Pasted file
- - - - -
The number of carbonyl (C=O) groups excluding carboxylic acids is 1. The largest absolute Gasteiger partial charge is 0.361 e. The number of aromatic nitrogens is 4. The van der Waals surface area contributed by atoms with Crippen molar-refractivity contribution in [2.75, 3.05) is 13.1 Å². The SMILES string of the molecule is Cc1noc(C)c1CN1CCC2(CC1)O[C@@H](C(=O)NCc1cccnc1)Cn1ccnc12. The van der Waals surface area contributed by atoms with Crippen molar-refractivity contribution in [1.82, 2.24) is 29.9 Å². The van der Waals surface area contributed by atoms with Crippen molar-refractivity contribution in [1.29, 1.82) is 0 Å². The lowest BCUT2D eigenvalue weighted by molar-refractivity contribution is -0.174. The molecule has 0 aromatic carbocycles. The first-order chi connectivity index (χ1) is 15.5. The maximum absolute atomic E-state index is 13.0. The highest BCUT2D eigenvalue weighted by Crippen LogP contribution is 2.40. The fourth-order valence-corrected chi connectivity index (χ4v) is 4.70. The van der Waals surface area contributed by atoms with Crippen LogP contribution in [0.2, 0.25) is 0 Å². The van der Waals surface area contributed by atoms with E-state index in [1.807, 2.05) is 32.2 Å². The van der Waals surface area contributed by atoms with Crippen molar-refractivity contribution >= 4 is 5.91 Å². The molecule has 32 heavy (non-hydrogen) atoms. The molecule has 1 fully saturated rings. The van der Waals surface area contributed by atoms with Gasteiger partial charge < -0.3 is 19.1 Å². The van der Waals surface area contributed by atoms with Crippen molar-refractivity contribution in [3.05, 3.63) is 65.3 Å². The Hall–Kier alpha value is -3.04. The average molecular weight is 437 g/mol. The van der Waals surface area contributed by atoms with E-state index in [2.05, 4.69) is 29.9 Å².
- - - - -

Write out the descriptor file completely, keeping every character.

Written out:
The number of carbonyl (C=O) groups excluding carboxylic acids is 1. The largest absolute Gasteiger partial charge is 0.361 e. The number of aromatic nitrogens is 4. The van der Waals surface area contributed by atoms with Crippen molar-refractivity contribution in [2.75, 3.05) is 13.1 Å². The SMILES string of the molecule is Cc1noc(C)c1CN1CCC2(CC1)O[C@@H](C(=O)NCc1cccnc1)Cn1ccnc12. The van der Waals surface area contributed by atoms with Crippen molar-refractivity contribution in [1.82, 2.24) is 29.9 Å². The van der Waals surface area contributed by atoms with Crippen molar-refractivity contribution in [1.29, 1.82) is 0 Å². The lowest BCUT2D eigenvalue weighted by molar-refractivity contribution is -0.174. The molecule has 0 aromatic carbocycles. The first-order chi connectivity index (χ1) is 15.5. The maximum absolute atomic E-state index is 13.0. The highest BCUT2D eigenvalue weighted by Crippen LogP contribution is 2.40. The fourth-order valence-corrected chi connectivity index (χ4v) is 4.70. The van der Waals surface area contributed by atoms with Crippen LogP contribution in [0.2, 0.25) is 0 Å². The van der Waals surface area contributed by atoms with E-state index in [1.807, 2.05) is 32.2 Å². The van der Waals surface area contributed by atoms with Crippen molar-refractivity contribution >= 4 is 5.91 Å². The molecule has 32 heavy (non-hydrogen) atoms. The molecule has 1 fully saturated rings. The van der Waals surface area contributed by atoms with Gasteiger partial charge < -0.3 is 19.1 Å². The van der Waals surface area contributed by atoms with Crippen molar-refractivity contribution in [3.05, 3.63) is 65.3 Å². The Hall–Kier alpha value is -3.04. The average molecular weight is 437 g/mol. The van der Waals surface area contributed by atoms with E-state index in [2.05, 4.69) is 29.9 Å².